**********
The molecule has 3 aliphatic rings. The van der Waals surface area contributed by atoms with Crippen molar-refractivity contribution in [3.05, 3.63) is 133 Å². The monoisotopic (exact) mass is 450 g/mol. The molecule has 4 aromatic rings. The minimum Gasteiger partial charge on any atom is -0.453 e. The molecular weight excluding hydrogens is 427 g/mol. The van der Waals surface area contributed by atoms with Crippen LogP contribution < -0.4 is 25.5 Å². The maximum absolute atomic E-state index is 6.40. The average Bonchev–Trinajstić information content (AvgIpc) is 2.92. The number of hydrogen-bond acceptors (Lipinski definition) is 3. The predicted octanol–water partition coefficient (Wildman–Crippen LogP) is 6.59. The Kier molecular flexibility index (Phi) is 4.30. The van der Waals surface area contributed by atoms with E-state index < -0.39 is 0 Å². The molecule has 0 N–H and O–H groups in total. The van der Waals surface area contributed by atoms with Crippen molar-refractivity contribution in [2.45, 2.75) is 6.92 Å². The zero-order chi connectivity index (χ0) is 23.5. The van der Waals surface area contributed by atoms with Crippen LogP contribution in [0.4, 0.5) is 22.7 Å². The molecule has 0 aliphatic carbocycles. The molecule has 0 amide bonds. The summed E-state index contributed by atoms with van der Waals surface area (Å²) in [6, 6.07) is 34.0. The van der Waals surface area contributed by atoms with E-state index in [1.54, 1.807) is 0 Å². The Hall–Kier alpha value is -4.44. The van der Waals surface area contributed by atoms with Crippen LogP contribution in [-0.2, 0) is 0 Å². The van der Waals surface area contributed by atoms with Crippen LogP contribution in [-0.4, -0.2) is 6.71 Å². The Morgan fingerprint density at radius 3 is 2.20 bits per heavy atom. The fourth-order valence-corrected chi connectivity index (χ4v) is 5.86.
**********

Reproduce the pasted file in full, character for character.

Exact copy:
The molecule has 3 aliphatic rings. The van der Waals surface area contributed by atoms with Crippen molar-refractivity contribution in [3.05, 3.63) is 133 Å². The monoisotopic (exact) mass is 450 g/mol. The molecule has 4 aromatic rings. The minimum Gasteiger partial charge on any atom is -0.453 e. The molecular weight excluding hydrogens is 427 g/mol. The van der Waals surface area contributed by atoms with Crippen LogP contribution < -0.4 is 25.5 Å². The maximum absolute atomic E-state index is 6.40. The average Bonchev–Trinajstić information content (AvgIpc) is 2.92. The number of hydrogen-bond acceptors (Lipinski definition) is 3. The predicted octanol–water partition coefficient (Wildman–Crippen LogP) is 6.59. The Kier molecular flexibility index (Phi) is 4.30. The van der Waals surface area contributed by atoms with E-state index < -0.39 is 0 Å². The molecule has 0 N–H and O–H groups in total. The van der Waals surface area contributed by atoms with Crippen molar-refractivity contribution in [2.45, 2.75) is 6.92 Å². The zero-order chi connectivity index (χ0) is 23.5. The van der Waals surface area contributed by atoms with Crippen LogP contribution in [0.4, 0.5) is 22.7 Å². The molecule has 0 aliphatic carbocycles. The molecule has 0 amide bonds. The summed E-state index contributed by atoms with van der Waals surface area (Å²) in [6, 6.07) is 34.0. The van der Waals surface area contributed by atoms with E-state index in [1.54, 1.807) is 0 Å². The Hall–Kier alpha value is -4.44. The van der Waals surface area contributed by atoms with Crippen LogP contribution in [-0.2, 0) is 0 Å². The van der Waals surface area contributed by atoms with Crippen LogP contribution in [-0.4, -0.2) is 6.71 Å². The Morgan fingerprint density at radius 3 is 2.20 bits per heavy atom. The fourth-order valence-corrected chi connectivity index (χ4v) is 5.86.